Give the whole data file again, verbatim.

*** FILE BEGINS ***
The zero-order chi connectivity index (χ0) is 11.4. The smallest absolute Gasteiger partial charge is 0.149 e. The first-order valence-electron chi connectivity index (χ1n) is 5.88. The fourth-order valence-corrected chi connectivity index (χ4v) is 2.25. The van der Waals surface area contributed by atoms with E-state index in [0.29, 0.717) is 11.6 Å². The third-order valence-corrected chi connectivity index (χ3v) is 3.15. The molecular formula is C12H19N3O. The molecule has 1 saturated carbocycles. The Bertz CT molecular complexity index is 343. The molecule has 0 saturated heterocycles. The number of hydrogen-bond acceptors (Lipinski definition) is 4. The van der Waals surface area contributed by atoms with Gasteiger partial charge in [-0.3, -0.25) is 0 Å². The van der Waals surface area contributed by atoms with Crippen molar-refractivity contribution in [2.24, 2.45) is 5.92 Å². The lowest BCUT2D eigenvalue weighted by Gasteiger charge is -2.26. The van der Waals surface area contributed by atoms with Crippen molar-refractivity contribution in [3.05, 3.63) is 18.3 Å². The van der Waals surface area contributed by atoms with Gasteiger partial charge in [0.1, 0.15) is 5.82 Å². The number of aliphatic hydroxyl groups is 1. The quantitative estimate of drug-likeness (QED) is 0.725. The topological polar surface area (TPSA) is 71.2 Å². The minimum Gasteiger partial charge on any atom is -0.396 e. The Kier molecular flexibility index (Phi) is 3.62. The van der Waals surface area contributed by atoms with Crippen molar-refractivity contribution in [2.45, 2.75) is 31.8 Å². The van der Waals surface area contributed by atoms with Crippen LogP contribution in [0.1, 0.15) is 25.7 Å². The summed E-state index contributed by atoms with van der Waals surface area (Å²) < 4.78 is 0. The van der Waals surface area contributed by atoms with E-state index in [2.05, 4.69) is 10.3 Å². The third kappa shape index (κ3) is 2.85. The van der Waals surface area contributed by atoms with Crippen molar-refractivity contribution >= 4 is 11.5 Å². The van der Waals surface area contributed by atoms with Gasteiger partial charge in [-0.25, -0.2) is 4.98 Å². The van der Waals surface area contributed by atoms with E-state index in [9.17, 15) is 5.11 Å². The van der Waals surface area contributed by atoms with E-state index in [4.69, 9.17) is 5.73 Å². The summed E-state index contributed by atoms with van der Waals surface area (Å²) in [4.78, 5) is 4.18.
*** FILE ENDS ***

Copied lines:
The zero-order chi connectivity index (χ0) is 11.4. The smallest absolute Gasteiger partial charge is 0.149 e. The first-order valence-electron chi connectivity index (χ1n) is 5.88. The fourth-order valence-corrected chi connectivity index (χ4v) is 2.25. The van der Waals surface area contributed by atoms with E-state index in [0.29, 0.717) is 11.6 Å². The third-order valence-corrected chi connectivity index (χ3v) is 3.15. The molecular formula is C12H19N3O. The molecule has 1 saturated carbocycles. The Bertz CT molecular complexity index is 343. The molecule has 0 saturated heterocycles. The number of hydrogen-bond acceptors (Lipinski definition) is 4. The van der Waals surface area contributed by atoms with Gasteiger partial charge in [-0.3, -0.25) is 0 Å². The van der Waals surface area contributed by atoms with Crippen molar-refractivity contribution in [2.24, 2.45) is 5.92 Å². The lowest BCUT2D eigenvalue weighted by Gasteiger charge is -2.26. The van der Waals surface area contributed by atoms with Crippen molar-refractivity contribution in [3.05, 3.63) is 18.3 Å². The van der Waals surface area contributed by atoms with Gasteiger partial charge in [0.1, 0.15) is 5.82 Å². The number of aliphatic hydroxyl groups is 1. The quantitative estimate of drug-likeness (QED) is 0.725. The topological polar surface area (TPSA) is 71.2 Å². The minimum Gasteiger partial charge on any atom is -0.396 e. The Kier molecular flexibility index (Phi) is 3.62. The van der Waals surface area contributed by atoms with Crippen molar-refractivity contribution in [2.45, 2.75) is 31.8 Å². The van der Waals surface area contributed by atoms with Crippen LogP contribution in [0.1, 0.15) is 25.7 Å². The summed E-state index contributed by atoms with van der Waals surface area (Å²) < 4.78 is 0. The van der Waals surface area contributed by atoms with E-state index in [2.05, 4.69) is 10.3 Å². The third kappa shape index (κ3) is 2.85. The van der Waals surface area contributed by atoms with Crippen molar-refractivity contribution >= 4 is 11.5 Å². The van der Waals surface area contributed by atoms with Gasteiger partial charge in [-0.25, -0.2) is 4.98 Å². The van der Waals surface area contributed by atoms with E-state index in [9.17, 15) is 5.11 Å². The van der Waals surface area contributed by atoms with E-state index in [4.69, 9.17) is 5.73 Å². The summed E-state index contributed by atoms with van der Waals surface area (Å²) in [4.78, 5) is 4.18.